The Xelius 400’s geometry leaves the frame fairly stocky in the size tested – 52cm, medium, in order to get a 55.5cm top tube, an unusually short seat tube and correspondingly long seatpost for a rider of 6ft. Proven in the hands of the Française des Jeux team though, there’s no problem with that, but it does result in a lively little number.
It’s not far short of the Boardman in the stiffness stakes, and has a feeling we could liken to riding a quality aluminium frame, for example Cannondale’s CAAD 10 – no bad thing. That does give it some kudos in a race bike test as it’s punchy and direct, and actually very likeable.
While it’s not significantly holding the frame performance back compared to the others here, an update to BB30 or similar would be no bad thing. If anything is holding back the Lapierre from being a test winner it’s the wheelset, which needs to be addressed.
Previous versions of the Focus Izalco have scored highly, and its continued development seems to be taking this frameset from strength to strength. The Focus offers the best balance of desirable attributes with stiffness aplenty where it’s needed, yet with intelligent use of tube shaping, the Focus rear end works superbly.
It’s laterally rigid, but the curved stays are doing enough to keep the harshness away. The Izalco was a firm favourite for its handling too, predictable and reassuring at all times.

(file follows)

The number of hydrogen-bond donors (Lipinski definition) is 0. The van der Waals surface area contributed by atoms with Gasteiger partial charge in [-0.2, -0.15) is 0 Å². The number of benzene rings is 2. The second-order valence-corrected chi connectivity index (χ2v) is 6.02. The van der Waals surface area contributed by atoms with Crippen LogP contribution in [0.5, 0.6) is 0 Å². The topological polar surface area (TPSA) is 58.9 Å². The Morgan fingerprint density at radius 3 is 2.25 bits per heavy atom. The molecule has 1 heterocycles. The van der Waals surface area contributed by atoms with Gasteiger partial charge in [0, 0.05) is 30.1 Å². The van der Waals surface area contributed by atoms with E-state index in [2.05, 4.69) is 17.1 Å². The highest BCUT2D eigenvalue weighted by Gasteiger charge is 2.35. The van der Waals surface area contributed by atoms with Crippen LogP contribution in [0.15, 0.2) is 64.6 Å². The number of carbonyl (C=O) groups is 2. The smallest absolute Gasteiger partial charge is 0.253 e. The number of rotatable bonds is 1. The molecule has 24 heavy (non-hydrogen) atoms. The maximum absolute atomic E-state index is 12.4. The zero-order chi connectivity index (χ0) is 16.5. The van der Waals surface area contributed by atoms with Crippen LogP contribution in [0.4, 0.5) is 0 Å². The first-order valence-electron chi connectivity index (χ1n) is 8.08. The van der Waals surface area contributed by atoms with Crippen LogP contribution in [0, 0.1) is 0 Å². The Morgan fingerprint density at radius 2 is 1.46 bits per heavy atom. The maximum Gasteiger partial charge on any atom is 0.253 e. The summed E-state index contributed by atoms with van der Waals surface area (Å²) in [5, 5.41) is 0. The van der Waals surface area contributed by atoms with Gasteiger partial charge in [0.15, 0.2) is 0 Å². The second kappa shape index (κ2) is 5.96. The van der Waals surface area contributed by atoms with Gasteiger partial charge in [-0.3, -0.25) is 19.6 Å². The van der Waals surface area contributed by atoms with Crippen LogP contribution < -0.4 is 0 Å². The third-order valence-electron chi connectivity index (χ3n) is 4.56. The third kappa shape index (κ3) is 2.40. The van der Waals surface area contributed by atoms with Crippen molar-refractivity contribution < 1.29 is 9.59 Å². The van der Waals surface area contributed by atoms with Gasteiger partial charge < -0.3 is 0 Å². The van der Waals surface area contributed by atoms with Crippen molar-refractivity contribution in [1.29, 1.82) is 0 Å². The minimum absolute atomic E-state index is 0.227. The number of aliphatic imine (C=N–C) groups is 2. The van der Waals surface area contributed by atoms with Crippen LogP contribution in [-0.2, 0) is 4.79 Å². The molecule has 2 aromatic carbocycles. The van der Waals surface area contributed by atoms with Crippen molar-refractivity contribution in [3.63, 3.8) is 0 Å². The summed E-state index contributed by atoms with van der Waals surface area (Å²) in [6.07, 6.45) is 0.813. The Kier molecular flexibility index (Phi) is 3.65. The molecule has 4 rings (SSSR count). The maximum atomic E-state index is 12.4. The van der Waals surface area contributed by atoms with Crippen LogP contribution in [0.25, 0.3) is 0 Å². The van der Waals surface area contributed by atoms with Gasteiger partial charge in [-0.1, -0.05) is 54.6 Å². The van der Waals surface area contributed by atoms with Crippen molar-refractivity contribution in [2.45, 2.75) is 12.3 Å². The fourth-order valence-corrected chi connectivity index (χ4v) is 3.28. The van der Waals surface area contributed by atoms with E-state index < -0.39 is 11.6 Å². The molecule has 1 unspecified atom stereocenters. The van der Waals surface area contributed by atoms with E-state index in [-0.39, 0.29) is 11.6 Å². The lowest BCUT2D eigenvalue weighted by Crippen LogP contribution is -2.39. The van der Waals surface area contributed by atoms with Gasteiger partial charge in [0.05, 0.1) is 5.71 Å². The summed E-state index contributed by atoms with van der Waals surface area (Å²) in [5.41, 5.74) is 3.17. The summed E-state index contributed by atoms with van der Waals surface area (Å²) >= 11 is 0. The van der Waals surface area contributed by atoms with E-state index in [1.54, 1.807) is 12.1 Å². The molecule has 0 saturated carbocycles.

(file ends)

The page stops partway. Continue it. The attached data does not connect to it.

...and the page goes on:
We’ve often speculated that these days, if you’re spending this kind of money you can’t really go too far wrong, and this test has reinforced that for us. Based on what we’ve found here, the pleasing reality is you’re spoilt with an almost ‘can’t-lose’ situation with this current crop of £3K bikes.
Yes, there were the odd few quibbles and niggles, and our general concerns about wheels across the board, but nothing insurmountable, and actually all four of these bikes could produce the goods in a competitive environment.
What we didn’t stipulate at any point in our search for a race bike was actually what type of arena we expected the bike to perform in, and what started to become apparent during the miles of testing was that our eclectic mix of contenders appeared, through their respective traits, to be leaning towards specific disciplines.
If your tipple is criteriums and/or short circuit races, then the squat geometry and with it tight, responsive handling and stiff feel, of the Lapierre Xelius 400 lends itself perfectly. It’s a really fun bike to ride aggressively, and delivers a grin factor accordingly.
We really bonded with this bike out on the road, despite initially not being overly enamoured by what appeared in essence, to be a fairly run-of-the mill package. The Boardman’s superior stiffness and low weight also means it excels if your style is more aggressive and attacking too.
It could also slot nicely into either a crit or road race season. I’d happily recommend it as a race bike to anyone who prioritises forward motion over comfort, as it’s a little on the harsh side versus the others here, and it’s superb value at £2,599.99, so comes very close to winning outright.